Audio Encoding

Lame was compiled from source without optimizations. We only ran ./configure and make, without any flags. We realize that some people would like to verify our binaries and sample files for their own benchmarks. In order to save bandwidth and prevent copyright infractions, we will provide our test files and binaries under limited circumstances to serious inquiries. We ran lame on a 700MB .wav file using the command equivalent to the one below:

# lame sample.wav -b 192 -m s -h >/dev/null

Encoding time, lower is better.

lame 1.96


Although POV-RAY is limited in application (particularly when compared against Mental Ray), it does provide a free open source solution for basic rendering. POV-Ray 3.50c was our choice of render engine for this benchmark. For benchmark specifics, we run the exact benchmark as specified by the POV-Ray official site. We use the precompiled RPM for this test.

Render Time in Seconds, less is better.

POV-Ray 3.05c

POV-Ray does not have multithread support, so we were not surprised to see the HyperThreading configuration slowing down to the configuration without HT. We see the Athlon 64 processor pull way ahead; render tasks are extremely CPU and memory dependant. With the memory controller on the CPU, Athlon 64 becomes the stronger offering in this situation.


To throw in some rudimentary tests for GZip, we used the included GZip 1.3.5 to compress the .wav file from the benchmark above. We do not want to limit our I/O on writing to the hard drive, so the operation is performed as below:

# time gzip -c sample.wav > /dev/null

Gzip 1.3.5

Intel wins their first bout of the analysis, albeit not by much. We will find a recurring pattern later on with integer based calculations and the Nocona Xeon processor. The entire Prescott family of Intel CPUs received a dedicated integer multiplier rather than continually using the floating point multiplier. This becomes extremely useful in some of our other benchmarks.

Database Performance

We will run the standard SQL-bench suite included with RPM MySQL 4.0.20d.

MySQL 4.0.20d - Test-Select

MySQL 4.0.20d - Test-Insert

Of all our benchmarks, the SQL-bench becomes the most baffling. The extremely threaded database application performs particularly poorly with HyperThreading enabled. The Althon 64 outperforms Intel again in this benchmark, and a lot of it is almost certainly accredited to the on die memory controller again.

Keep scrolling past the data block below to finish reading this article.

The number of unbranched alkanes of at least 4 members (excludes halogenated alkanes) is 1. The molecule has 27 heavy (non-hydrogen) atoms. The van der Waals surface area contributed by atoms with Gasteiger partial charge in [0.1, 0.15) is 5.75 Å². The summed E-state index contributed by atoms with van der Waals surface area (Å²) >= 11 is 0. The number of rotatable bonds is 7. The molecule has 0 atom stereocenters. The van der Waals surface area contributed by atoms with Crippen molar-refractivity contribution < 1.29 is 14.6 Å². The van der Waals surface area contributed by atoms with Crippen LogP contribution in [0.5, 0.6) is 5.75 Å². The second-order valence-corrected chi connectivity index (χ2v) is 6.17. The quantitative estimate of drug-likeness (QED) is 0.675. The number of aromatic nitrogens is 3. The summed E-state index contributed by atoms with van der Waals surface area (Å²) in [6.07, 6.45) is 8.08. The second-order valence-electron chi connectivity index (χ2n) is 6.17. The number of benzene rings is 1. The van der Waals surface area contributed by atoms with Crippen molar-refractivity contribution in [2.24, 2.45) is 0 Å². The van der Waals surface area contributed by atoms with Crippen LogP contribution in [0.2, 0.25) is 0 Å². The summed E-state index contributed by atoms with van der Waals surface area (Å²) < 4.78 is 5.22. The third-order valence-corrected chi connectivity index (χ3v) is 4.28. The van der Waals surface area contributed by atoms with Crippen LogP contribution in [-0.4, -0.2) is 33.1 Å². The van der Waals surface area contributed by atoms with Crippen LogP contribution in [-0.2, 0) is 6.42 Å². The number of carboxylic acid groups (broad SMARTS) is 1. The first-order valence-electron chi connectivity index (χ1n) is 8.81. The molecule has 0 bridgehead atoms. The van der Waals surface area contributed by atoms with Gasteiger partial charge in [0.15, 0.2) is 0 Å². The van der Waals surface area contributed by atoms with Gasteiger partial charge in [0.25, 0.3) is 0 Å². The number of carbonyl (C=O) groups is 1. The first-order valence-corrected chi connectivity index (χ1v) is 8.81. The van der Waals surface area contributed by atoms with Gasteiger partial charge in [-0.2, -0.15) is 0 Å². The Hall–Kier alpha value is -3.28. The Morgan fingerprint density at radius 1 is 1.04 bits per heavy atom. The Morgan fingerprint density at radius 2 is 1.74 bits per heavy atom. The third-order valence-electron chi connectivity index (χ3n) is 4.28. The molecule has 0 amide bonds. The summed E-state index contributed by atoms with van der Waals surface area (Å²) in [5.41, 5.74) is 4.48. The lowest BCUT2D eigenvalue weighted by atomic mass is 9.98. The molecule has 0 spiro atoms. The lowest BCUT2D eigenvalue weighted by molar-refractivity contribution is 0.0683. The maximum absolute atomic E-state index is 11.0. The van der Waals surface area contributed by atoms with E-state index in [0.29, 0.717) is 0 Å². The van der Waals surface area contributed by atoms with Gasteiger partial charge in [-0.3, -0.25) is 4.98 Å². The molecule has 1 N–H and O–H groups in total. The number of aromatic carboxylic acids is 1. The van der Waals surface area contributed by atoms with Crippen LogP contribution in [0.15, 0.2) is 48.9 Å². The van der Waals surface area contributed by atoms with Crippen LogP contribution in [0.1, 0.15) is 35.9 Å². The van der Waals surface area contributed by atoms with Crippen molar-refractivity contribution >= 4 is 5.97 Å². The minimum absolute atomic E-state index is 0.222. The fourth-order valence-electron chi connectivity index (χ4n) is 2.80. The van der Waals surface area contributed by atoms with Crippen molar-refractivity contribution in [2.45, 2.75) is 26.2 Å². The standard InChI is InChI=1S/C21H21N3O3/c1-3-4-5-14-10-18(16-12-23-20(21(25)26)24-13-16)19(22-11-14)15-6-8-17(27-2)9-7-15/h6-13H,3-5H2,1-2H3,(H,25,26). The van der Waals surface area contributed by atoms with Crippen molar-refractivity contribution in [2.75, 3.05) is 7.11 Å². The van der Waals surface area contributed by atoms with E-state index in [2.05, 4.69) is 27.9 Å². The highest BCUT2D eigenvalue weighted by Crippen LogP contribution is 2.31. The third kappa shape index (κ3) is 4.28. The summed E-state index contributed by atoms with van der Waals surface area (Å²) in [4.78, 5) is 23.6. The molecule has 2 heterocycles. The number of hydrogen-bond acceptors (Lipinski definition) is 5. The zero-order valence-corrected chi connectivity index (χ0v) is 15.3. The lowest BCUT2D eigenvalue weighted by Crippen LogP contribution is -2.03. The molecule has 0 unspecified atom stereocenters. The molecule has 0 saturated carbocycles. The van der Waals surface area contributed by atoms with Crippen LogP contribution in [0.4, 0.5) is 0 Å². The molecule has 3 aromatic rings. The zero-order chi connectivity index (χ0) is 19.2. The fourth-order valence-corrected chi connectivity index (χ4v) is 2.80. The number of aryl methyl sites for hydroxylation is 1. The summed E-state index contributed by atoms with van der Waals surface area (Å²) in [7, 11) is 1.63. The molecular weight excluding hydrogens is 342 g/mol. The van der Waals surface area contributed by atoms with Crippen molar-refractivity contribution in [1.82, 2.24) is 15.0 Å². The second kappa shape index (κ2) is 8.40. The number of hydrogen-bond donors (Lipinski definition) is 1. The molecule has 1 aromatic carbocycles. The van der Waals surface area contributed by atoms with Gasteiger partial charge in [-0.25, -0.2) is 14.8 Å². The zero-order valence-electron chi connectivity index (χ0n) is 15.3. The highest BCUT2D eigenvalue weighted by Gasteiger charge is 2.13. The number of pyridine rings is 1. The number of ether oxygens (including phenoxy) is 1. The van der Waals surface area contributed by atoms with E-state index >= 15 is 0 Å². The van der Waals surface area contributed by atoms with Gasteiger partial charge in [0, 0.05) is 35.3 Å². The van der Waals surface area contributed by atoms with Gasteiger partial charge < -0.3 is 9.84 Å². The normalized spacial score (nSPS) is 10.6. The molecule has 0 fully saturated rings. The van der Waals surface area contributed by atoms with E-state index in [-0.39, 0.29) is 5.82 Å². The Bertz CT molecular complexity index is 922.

Update: We copied the 32-bit marks from our benchmark in previous testing instead of the 64-bit. You can view the previous articles here from a month ago. The graphs have also been updated.
Index Synthetic Benchmarks
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  • dfxshadow - Friday, August 20, 2004 - link

    I will admit, i am an AMD fanboy, i was loyal to AMD since the k6-2 days. I ran AMD when intel was stomping us... Now we get a better product, and this, A review comparing a Desktop pc processor. with the very best that intel can pull off. and it only manages to win by a few.. Compare it to an opteron 250, i do belive the 250 will bench 2 or 3 times more than this new intel, It is good to see competition. But, is it really worth trying to glorify sub par technology.
  • KristopherKubicki - Wednesday, August 18, 2004 - link


    EMT is some medical something. EM64T is the actual terminology.

  • caliden - Tuesday, August 17, 2004 - link

    Oh dear. I'm sorry to say that this review is so full of conceptual and methodological holes that I can almost hear generations of scientists, reviewers and geeks in general turning in their graves.

    Does anandtech have no peer review procedure? No one checks articles before they are published? It's such a shame, because this has made me think twice before accepting what I read here as objective fact.
  • johnsonx - Monday, August 16, 2004 - link

    Just wondering, is 270 comments (not counting this one) a record?
  • dark0n3 - Thursday, August 12, 2004 - link

    I see lots of pro-AMD comments here, but I think noone noticed one issue about this test that might make intel scores look worse than they really are.

    Because Xeon's pipelines are much longer than pipelines in A64/Opteron, their performance is more dependant of optimizations. And from my experience, gcc does not produce binaries that have comparable quality to binaries that any windows compiler produce. (and disabling all optimizations in some tests...) I wonder how results would look, if programs were compiled with intel's linux compiler instead. See performance delta on windows for reference [gcc vs icc]: I'd expect same ratio to apply in unix benchmarks.
  • TauCeti - Thursday, August 12, 2004 - link

    Hi Kristopher,

    "What the heck is an EMT64? "

    Because Intel changes terms for the AMD64 emulation mode every odd hour, YOUR test-system.os vendor ( SuSE 9.1 Pro) decided to stick to the EMT64 nomenclature.

    Not that it matters a lot...
  • KristopherKubicki - Thursday, August 12, 2004 - link


    What the heck is an EMT64?

  • KristopherKubicki - Thursday, August 12, 2004 - link

  • hifisoftware - Thursday, August 12, 2004 - link

    Yep, pretty stupid idea for this review. I have an old bicycle, why not compare it to EMT64... Ohh wait here is another great idea for the review: "What tastes better, EMT64 vs LCD TV vs Scroll wheel from the mouse?".... I guess I could continue like this for a while.

    Man do you really have so much trouble figuring out what to review?

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